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Crosby, Stills and Nash Work Out With Jazz at Lincoln Center Orchestra

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Crosby still nash beacon theatre new york
Stephen Stills, Graham Nash and David Crosby of Crosby, Stills and Nash perform with Jazz at Lincoln Center.
Frank Stewart

On January 27th, 1970, Miles Davis recorded a version of the medieval whisper "Guinevere" from Crosby, Stills and Nash's 1969 debut album, Crosby, Stills & Nash. Davis' take was in the manner of his recently-cut, not-yet-released album, Bitches Brew – 18 minutes of electric turmoil with a buzzing current of sitar and only passing references to David Crosby's original melody. It was a rare instance of Davis losing his way in an astutely chosen song. His "Guinevere" stayed in the can until 1979, when it appeared on the anthology Circle in the Round.

On May 3rd at the Rose Theater in New York, Crosby and Graham Nash performed the song with another trumpeter, Wynton Marsalis, near the end of Crosby, Stills and Nash's concert with the Jazz at Lincoln Center Orchestra. Stephen Stills left the stage to his bandmates for this number; the rest of the Orchestra stayed quiet while Marsalis sat on a stool between the two singers – a fitting position, as the song opened with his horn acting as a third voice, playing the melody in a soft unison and low, hearty register inside Crosby and Nash's moving harmonies. When Marsalis did step away from the script, his flourishes and solo were elegant and precise, like the singing.

A Third Way
CSN's appearance with the JALC band – the second of two shows that week, titled the Crosby, Stills and Nash Songbook – was the least obvious and potentially most problematic of the latter's recent collaborations with veteran rock acts. Where guitarist Eric Clapton came to JALC as a star soloist, mostly improvising on classic jazz and blues tunes, and Paul Simon arrived with a songbook full of new-arrangement possibilities, Crosby, Stills and Nash's primary, original repertoire – the foundation of their concerts for more than 40 years – is tied to their voices and the words and melodies written for them.

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The difficulty in finding room to move and invent for an instrumental ship as big as the JALC Orchestra was evident in the first number, Nash's "Military Madness," which was refitted with an uptempo rhythm and sunny bursts of brass that sounded appealing but contradicted the original recording's stately sobriety. When the show succeeded – which was the rest of the night – CSN and JALC bonded in a manner that wasn't fusion, as we've come to know it in jazz and rock, but a third way made natural by the jazz inflections Crosby has favored in songs such as "Déja Vu" and the Latin accents in Stills' writing, including the hit "Love the One You're With."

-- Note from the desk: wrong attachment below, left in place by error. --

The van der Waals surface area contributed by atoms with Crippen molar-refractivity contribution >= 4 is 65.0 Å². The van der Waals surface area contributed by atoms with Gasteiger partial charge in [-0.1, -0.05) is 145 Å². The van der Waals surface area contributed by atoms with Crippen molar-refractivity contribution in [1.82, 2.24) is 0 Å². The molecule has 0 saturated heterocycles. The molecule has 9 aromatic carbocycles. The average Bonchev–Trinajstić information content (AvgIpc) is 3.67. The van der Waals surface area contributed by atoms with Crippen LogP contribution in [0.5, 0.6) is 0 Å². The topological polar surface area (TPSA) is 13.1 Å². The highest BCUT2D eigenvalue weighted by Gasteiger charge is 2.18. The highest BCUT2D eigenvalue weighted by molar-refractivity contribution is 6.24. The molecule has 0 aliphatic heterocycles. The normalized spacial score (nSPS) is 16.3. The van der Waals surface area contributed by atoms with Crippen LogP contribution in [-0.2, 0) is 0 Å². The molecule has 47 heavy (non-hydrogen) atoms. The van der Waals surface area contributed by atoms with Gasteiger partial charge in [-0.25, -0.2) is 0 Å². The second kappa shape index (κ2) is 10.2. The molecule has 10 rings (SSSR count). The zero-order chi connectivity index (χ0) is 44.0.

The JALC band responded with smart, complimentary touches: the way the horns echoed the glide and breath of the voices in saxophonist Victor Goines's scoring of "Helplessly Hoping"; Sherman Irby's breezy, alto-sax break in "Marrakesh Express." (Crosby enjoyed himself so thoroughly during the latter that he started playing along – on air upright bass.) The Orchestra treated the eccentric delicacy of "Suite: Judy Blue Eyes" with wise restraint: chiming in with warm bluster for the finale but leaving long spells to the core trio. Marsalis, sitting in the top row of the brass section, could be seen smiling and shaking his head in admiration at the cutting tone and flamenco-like attack in Stills' acoustic-guitar solo.

Perfect Harmony
CSN, in turn, left "Critical Mass" – the pure vocal introduction to "Wind on the Water," from Crosby and Nash's 1975 duo album of that name – entirely to the horns. It was an obvious but beautiful move, with the trumpets, trombones and reeds rising and falling in a rich, moving curtain of deep sigh and hearty exclamation. At one point in the show, Crosby likened the meeting of CSN and JALC as "three children being let loose at NASA." But the former brought a singular vocal humanity to the evening that was big and warm enough, in its harmonic range and composing ambition, for the JALC band to show its own imagination and prowess.

"I said if they let us do this again, we'd bring some complex shit," Crosby cracked after that sweet, earthy "Helplessly Hoping." "Because they can play anything." CSN were just as happy to sing along to whatever the orchestra threw back at them. There was no planned encore – the show ended with "Teach Your Children." But after a 10-minute ovation, with the house lights up, CSN returned with Marsalis and some JALC players for a New Orleans brass-band romp through "Li'l Liza Jane," with Crosby waving a towel over his head like a second-liner – another kind of déja vu.

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David Fricke

Rolling Stone senior writer David Fricke has more than 10,000 albums in his New York apartment. His first record review for the magazine was Frank Zappa's 'Sheik Yerbouti' (RS 290).

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